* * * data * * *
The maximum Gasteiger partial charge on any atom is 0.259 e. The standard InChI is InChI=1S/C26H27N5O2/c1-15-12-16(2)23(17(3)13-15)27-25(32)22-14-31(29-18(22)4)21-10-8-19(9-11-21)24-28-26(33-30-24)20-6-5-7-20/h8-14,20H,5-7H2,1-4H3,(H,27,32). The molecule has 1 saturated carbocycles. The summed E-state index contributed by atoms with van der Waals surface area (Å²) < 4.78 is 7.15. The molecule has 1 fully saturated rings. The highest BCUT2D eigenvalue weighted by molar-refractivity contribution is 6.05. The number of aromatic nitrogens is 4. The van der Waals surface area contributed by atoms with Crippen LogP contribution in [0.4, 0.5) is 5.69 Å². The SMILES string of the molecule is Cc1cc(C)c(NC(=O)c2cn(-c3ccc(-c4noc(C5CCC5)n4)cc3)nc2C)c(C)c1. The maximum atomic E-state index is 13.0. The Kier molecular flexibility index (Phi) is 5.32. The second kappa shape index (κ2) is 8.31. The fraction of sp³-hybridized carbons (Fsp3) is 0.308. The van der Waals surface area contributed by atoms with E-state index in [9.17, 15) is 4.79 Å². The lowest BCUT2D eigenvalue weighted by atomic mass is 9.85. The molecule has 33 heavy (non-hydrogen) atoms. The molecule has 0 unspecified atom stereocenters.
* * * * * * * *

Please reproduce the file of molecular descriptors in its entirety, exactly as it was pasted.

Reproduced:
The maximum Gasteiger partial charge on any atom is 0.259 e. The standard InChI is InChI=1S/C26H27N5O2/c1-15-12-16(2)23(17(3)13-15)27-25(32)22-14-31(29-18(22)4)21-10-8-19(9-11-21)24-28-26(33-30-24)20-6-5-7-20/h8-14,20H,5-7H2,1-4H3,(H,27,32). The molecule has 1 saturated carbocycles. The summed E-state index contributed by atoms with van der Waals surface area (Å²) < 4.78 is 7.15. The molecule has 1 fully saturated rings. The highest BCUT2D eigenvalue weighted by molar-refractivity contribution is 6.05. The number of aromatic nitrogens is 4. The van der Waals surface area contributed by atoms with Crippen LogP contribution in [0.4, 0.5) is 5.69 Å². The SMILES string of the molecule is Cc1cc(C)c(NC(=O)c2cn(-c3ccc(-c4noc(C5CCC5)n4)cc3)nc2C)c(C)c1. The maximum atomic E-state index is 13.0. The Kier molecular flexibility index (Phi) is 5.32. The second kappa shape index (κ2) is 8.31. The fraction of sp³-hybridized carbons (Fsp3) is 0.308. The van der Waals surface area contributed by atoms with E-state index in [9.17, 15) is 4.79 Å². The lowest BCUT2D eigenvalue weighted by atomic mass is 9.85. The molecule has 33 heavy (non-hydrogen) atoms. The molecule has 0 unspecified atom stereocenters.